During the local election campaign, I noted publicly that although Haslemere is widely thought of as a comfortable, middle-class English town, and that is undeniably accurate in general, it certainly does not apply to all our residents. I am well aware from my work delivering medicines for our local pharmacy, that we have many elderly people in our community, some of whom have mobility problems, are lonely, or on limited incomes. We have others too, not only the elderly, who have problems with mobility or have other disabilities. We have young people who have grown up here, but cannot afford the high housing costs. We have a small but visible community of black and minority ethnic groups.  On Hindhead Road there is a significant community at an Islamic study centre, and my own immediate neighbours are a Syrian refugee family.  While campaigning for the local and EU elections, I also noticed a surprising number of Eastern European names on the electoral register. Inevitably, there is also a significant proportion of LGBGT people – just as there are, everywhere.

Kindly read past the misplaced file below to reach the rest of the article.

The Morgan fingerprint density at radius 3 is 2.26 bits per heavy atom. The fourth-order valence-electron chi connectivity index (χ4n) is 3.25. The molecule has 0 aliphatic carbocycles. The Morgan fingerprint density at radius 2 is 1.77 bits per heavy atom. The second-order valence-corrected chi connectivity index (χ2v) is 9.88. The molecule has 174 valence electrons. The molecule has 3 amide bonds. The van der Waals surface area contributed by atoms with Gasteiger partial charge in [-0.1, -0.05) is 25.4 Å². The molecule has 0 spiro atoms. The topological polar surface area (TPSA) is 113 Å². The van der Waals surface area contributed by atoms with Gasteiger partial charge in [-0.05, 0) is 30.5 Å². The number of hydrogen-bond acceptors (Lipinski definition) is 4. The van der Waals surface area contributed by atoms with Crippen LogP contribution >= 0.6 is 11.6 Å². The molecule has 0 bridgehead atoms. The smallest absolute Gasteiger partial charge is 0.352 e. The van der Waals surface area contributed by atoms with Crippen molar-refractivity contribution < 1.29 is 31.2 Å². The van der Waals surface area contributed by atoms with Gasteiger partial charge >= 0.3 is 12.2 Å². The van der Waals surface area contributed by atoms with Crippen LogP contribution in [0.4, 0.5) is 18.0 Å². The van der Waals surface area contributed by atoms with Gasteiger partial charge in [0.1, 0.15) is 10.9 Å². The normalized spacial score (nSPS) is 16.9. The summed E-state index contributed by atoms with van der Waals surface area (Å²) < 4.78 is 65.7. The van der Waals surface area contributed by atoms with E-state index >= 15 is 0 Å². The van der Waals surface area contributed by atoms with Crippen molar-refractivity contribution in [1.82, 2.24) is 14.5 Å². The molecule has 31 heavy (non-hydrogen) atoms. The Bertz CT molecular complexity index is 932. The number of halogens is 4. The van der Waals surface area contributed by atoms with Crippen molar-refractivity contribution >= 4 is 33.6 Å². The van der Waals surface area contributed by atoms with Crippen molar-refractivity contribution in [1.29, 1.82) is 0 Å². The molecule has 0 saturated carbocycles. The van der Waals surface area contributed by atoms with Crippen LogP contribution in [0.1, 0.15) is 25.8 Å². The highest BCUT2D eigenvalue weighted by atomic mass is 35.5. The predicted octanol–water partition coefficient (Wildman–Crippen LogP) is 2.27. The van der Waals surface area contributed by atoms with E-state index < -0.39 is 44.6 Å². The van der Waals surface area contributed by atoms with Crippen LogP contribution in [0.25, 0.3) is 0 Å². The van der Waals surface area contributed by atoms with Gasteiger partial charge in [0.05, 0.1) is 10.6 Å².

I do not suppose that any of our existing policies or practices deliberately discriminate against any of these groups, but in practice, it is all too easy to take decisions that benefit people “like us”, and inadvertently do not include others or take account of their unique needs. We need consciously to consider all members of our community in our deliberations. I was therefore pleased when my proposal was eagerly accepted by the Finance and Governance committee. The revised policy, submitted to the full town council for its meeting this week, now includes the statement: